CEO raises Marina Bay Sands forecast, investment to be recouped in 5 years
Las Vegas Sands Corp chairman Sheldon Adelson said that the planned sale of the casino operator's Macau malls and apartments may raise as much as US$12 billion and recoup their construction costs.
'It will be like US$12 billion if we add up all the apartments and all the retail in Macau,' including those in buildings still under construction, Mr Adelson, the founder and chief executive officer of Las Vegas Sands, said in an interview in Singapore on Tuesday. The company may start selling the Macau assets within 21/2 years, he said.
Sands, which Adelson describes as 'an Asian company with a presence in Las Vegas and the US', gets 73 per cent of its revenue from Macau, the world's largest gambling market. He was in Singapore on Tuesday to open the first phase of Marina Bay Sands, and raised his earnings forecast for the resort, saying that the US$5.5 billion invested in it will be recouped in five years.
Sands' casino resort on Tuesday opened 963 of its 2,560 hotel rooms, the casino, the meeting and convention facilities, parts of its shopping mall and some restaurants. A grand opening party will be held on June 23 when the second phase is unveiled, including a sky park, additional shops and more restaurants.
Asia will contribute 85 per cent of revenue once the Singapore casino 'ramps up', said Mr Adelson. Last year's sales totalled US$4.56 billion, with 27 per cent coming from Las Vegas, where the company is based.
Macau assets that Sands may sell include the Four Seasons apartments and shopping areas in the Venetian Macau casino resort and in the Four Seasons hotel, Mr Adelson said. The plan also includes selling condominiums at the St Regis, where construction is resuming.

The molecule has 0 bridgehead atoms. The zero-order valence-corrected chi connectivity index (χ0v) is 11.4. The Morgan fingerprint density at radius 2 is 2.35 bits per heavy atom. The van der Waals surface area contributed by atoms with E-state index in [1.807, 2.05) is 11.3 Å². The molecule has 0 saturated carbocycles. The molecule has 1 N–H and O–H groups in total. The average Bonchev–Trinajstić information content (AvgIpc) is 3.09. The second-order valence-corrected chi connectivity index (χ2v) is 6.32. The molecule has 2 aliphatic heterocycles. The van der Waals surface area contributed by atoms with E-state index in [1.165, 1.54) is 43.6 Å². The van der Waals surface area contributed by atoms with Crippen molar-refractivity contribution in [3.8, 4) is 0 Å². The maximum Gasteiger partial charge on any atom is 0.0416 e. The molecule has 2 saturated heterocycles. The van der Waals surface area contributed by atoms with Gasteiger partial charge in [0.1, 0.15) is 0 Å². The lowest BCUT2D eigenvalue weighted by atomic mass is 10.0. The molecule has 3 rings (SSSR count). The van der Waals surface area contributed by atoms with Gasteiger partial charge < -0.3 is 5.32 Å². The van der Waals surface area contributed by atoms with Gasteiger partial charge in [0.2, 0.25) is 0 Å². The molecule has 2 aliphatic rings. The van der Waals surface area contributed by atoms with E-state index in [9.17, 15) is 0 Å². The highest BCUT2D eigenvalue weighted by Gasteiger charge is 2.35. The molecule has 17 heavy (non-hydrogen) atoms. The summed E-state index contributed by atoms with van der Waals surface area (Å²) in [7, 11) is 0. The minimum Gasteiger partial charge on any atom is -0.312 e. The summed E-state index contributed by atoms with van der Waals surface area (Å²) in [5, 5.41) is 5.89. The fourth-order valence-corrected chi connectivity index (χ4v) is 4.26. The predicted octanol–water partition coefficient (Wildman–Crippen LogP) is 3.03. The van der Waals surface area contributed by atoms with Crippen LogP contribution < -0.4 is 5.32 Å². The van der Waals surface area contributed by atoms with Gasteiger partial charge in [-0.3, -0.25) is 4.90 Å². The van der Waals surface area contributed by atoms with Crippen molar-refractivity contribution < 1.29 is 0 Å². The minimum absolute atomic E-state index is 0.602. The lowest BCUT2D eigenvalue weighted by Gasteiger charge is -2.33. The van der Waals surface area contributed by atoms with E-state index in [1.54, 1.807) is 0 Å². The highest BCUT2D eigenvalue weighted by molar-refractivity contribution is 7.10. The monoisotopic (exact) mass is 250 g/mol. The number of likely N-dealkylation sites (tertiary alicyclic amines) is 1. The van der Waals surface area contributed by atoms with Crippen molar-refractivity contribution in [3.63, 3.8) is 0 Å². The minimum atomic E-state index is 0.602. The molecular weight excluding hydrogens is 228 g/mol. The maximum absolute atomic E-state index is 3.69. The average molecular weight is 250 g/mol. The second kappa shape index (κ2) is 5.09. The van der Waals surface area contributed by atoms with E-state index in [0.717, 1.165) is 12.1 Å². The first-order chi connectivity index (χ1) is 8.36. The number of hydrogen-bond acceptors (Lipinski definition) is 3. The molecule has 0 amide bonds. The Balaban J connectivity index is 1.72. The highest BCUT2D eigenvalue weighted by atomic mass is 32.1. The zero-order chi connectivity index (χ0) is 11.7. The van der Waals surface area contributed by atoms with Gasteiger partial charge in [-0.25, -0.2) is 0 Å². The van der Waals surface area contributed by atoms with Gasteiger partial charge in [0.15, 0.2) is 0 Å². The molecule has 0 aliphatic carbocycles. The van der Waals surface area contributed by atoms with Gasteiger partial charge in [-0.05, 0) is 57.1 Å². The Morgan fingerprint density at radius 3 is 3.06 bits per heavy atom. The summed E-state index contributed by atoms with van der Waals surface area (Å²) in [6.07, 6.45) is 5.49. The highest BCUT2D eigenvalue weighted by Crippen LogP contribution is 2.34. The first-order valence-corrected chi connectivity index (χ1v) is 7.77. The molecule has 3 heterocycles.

'That is our fundamental business model - we get our money back from the sale of non-core business assets,' he said.
Still, Jonathan Galaviz, an independent strategist who follows travel and leisure in Asia, said that apartments and malls in Macau may be a tough sell to investors, given that the city isn't a proven place for housing investment, and that a huge asset bubble may be developing in Asian real estate.
'Second-home buyers in Asia tend to have an affinity for beach and costal destinations, so Macau's proposition will need to be unique in order to compete,' Mr Galaviz said in an e-mail. As for malls, 'the average length of stay for Macau's average tourist - around one night - doesn't yet lend itself to a strong and dynamic retail opportunity'.
Sands fell US$1.51, or 5.8 per cent, to close at US$24.69 on the New York Stock Exchange composite trading on Tuesday. The stock has gained 65 per cent this year.
Mr Adelson, who is Sands' controlling shareholder, said in December that selling the retail areas at the Four Seasons and the Venetian would raise enough money to pay Sands' debt. The company has US$12.2 billion of bonds and loans due from next year to 2015, according to data compiled by Bloomberg.
The billionaire, who previously said that the Singapore project would add more than US$1 billion in annual earnings before interest, tax, depreciation and amortisation, didn't provide a new figure apart from saying that he was raising his forecast. The return period compares with four years for the Macau project, which cost about half as much to build, Mr Adelson said.
The Marina Bay Sands in Singapore will be a 'grand slam home run', Mr Adelson said. 'Asian people just love to gamble.'
Singapore aims to lure 17 million visitors and triple annual tourism revenue to S$30 billion (US$22 billion) by 2015, helped by two casino resorts, Marina Bay Sands and Genting Bhd's Resorts World Sentosa.
The Marina Bay Sands casino, which makes up about 3 per cent of the 15,000 sq m resort, has about 600 table games and more than 1,500 slot machines.
Asia has room for five to 10 cities like Las Vegas, Mr Adelson said. The most likely countries to approve casinos in the region are Japan and Taiwan, he said. -- Bloomberg
Source: Business Times, 29 Apr 2010